The income statement (or equivalent) would flow from these core concepts. Market value created by a cash-generating process (revenue) would be recognized when the process has generated and achieved an output with a current market value practicable of faithful representation. Changes in current market values of liabilities (or the substitute measurements applied) would also be immediately reported in income. The paper acknowledges that this continues a focus on assets and liabilities rather than on matching revenue and expenses, but reasons the two things aren’t opposing concepts when viewed within a sound model: “to obtain a valid matching, revenues and expenses must represent the results of sound measurements of increases and decreases in the economic values of operating assets and liabilities (i.e. matching is the outcome of properly identifying and measuring assets and liabilities, not an objective on its own).”
Milburn emphasizes that the principles proposed in the paper “would not necessarily result in more assets and liabilities being measured at current market values. This would depend on the judgment of standard setters and their constituencies on the practicability of their faithful representation.” As noted above though, experience and developments might allow an evolution in this area over time. I take it then (perhaps wrongly) that the object isn’t to prompt a financial reporting revolution, but rather to spark awareness that the mishmash of assumptions and models which underlies the current standards can’t possibly lead to anything except a more complicated and unsatisfying mishmash (IASB Chairman Hans Hoogervorst’s recent remarks about the multitude of measurement techniques and standard setters’ resulting struggles might be seen as implicitly begging for such an initiative). To analogize, introducing a new national constitution might not immediately change a country’s existing laws, but lays the groundwork over time to challenge and overturn them, to introduce a bill of rights, and in conjunction with changing community standards to normalize practices that might once have seemed unthinkable. Looked at in that kind of way, as the first shot in a long game, the paper seems to me invaluable, deserving serious consideration by the prevailing powers. At the same time it makes your heart sink a bit, because even if it received the most passionate and proactive reception imaginable (which of course it won’t in the current fatigued environment), it would surely take decades for its ideas to bear major fruit (embodied, say, by financial statements containing a greater use of current market values, with the complete acceptance of standard-setters and users, and with better capital allocation and other decisions flowing as a result). But what visionary hasn’t had to fight his or her way through layers of sinking hearts?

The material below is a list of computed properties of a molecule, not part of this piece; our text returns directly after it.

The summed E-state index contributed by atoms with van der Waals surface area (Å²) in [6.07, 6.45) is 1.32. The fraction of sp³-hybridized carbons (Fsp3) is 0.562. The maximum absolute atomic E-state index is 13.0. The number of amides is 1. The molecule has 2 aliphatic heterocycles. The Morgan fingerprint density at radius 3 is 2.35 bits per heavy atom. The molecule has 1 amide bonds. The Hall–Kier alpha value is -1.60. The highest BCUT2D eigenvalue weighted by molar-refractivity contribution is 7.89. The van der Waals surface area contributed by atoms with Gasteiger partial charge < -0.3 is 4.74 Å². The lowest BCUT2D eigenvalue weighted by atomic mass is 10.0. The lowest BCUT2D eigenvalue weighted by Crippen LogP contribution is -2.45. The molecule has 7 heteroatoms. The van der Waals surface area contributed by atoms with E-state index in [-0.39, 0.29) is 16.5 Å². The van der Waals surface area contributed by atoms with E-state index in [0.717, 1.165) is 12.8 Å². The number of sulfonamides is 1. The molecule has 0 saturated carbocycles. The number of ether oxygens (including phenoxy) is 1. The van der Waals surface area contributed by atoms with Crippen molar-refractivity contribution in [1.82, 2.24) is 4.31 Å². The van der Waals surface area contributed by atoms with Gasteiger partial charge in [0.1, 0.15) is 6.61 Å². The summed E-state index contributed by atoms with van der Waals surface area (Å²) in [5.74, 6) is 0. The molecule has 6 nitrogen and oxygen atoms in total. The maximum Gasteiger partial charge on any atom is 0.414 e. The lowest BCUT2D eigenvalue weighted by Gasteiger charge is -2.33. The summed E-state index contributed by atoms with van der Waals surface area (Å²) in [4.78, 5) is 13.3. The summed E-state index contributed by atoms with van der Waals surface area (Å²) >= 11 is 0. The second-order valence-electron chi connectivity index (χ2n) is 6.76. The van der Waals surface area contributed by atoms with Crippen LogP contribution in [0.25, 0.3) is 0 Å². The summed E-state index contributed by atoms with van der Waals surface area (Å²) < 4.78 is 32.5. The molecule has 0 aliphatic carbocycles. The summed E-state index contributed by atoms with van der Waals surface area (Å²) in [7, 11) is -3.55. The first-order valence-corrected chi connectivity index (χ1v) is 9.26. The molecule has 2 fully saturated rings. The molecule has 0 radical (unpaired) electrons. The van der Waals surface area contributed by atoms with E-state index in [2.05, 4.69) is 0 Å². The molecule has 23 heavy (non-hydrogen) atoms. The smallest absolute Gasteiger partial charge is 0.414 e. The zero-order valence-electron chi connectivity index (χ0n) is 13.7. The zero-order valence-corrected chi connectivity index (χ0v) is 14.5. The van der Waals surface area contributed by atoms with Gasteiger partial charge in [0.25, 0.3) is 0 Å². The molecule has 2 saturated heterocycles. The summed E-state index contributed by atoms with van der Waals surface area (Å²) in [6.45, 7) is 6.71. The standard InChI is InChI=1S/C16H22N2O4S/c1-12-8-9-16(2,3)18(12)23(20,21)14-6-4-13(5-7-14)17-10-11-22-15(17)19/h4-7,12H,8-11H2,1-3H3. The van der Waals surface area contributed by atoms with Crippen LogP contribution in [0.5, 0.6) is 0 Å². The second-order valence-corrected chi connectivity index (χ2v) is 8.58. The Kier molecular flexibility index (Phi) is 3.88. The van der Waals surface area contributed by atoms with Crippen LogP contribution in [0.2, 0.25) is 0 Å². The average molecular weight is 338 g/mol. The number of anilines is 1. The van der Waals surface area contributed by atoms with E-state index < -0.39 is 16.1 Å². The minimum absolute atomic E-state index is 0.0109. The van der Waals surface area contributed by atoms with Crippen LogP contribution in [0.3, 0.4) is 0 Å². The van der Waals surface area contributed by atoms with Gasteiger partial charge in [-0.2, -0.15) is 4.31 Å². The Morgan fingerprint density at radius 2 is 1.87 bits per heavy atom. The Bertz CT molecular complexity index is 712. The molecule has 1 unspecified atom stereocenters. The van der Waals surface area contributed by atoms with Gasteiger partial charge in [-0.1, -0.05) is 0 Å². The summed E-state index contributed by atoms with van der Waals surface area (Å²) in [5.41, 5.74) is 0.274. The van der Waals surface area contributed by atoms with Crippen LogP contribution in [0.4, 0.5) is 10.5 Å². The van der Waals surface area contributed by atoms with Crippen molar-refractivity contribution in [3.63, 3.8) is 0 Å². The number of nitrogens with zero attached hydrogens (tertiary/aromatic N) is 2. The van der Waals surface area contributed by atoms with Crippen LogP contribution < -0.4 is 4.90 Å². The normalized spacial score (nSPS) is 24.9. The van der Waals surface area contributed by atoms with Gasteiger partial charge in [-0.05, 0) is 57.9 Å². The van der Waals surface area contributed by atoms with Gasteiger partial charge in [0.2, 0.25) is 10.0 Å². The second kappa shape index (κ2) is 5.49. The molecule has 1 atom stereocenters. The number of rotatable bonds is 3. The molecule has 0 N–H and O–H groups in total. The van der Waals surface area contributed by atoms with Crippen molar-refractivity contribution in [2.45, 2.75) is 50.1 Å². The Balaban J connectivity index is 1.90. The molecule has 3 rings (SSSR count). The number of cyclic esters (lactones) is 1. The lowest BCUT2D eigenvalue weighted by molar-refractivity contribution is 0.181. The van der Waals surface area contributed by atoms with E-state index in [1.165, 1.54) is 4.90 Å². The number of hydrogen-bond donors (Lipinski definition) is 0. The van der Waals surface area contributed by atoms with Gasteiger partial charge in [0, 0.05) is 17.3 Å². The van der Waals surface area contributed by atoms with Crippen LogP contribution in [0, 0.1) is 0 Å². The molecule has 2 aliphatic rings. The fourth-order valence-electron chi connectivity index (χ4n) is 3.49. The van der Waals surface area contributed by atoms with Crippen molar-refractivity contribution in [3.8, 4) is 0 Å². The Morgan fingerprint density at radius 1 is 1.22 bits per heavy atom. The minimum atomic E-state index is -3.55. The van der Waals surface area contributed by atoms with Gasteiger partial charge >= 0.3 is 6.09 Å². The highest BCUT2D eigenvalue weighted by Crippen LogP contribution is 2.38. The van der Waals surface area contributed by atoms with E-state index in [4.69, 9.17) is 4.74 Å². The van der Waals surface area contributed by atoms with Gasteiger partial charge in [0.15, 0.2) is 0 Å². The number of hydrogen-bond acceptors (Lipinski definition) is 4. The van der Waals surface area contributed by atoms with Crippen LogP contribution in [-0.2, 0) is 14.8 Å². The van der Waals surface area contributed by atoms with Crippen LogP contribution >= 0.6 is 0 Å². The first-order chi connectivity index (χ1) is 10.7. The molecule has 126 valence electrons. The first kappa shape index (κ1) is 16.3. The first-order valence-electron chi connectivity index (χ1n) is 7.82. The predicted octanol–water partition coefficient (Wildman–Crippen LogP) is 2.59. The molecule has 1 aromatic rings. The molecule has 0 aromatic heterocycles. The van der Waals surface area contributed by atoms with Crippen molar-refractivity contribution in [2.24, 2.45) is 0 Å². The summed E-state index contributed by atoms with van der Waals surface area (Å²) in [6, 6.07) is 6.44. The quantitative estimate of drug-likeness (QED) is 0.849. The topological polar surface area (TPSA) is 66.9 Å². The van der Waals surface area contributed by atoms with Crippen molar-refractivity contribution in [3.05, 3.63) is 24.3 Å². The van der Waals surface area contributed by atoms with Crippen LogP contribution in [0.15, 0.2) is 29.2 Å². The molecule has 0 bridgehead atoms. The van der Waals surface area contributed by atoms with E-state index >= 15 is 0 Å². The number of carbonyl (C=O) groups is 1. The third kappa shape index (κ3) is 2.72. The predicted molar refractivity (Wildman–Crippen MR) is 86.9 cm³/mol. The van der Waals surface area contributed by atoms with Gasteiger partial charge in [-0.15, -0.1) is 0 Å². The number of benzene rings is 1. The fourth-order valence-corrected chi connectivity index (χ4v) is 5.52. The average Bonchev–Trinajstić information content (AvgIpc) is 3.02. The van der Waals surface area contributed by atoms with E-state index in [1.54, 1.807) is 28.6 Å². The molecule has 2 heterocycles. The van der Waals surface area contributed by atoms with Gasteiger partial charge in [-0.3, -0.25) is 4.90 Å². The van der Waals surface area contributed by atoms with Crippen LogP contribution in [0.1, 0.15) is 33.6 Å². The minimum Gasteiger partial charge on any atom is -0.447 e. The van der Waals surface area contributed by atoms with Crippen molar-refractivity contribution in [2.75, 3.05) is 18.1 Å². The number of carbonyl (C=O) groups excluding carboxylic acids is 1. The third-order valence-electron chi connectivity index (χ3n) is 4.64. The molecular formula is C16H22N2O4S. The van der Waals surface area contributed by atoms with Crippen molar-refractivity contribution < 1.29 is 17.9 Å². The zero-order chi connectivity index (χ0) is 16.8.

The opinions expressed are solely those of the author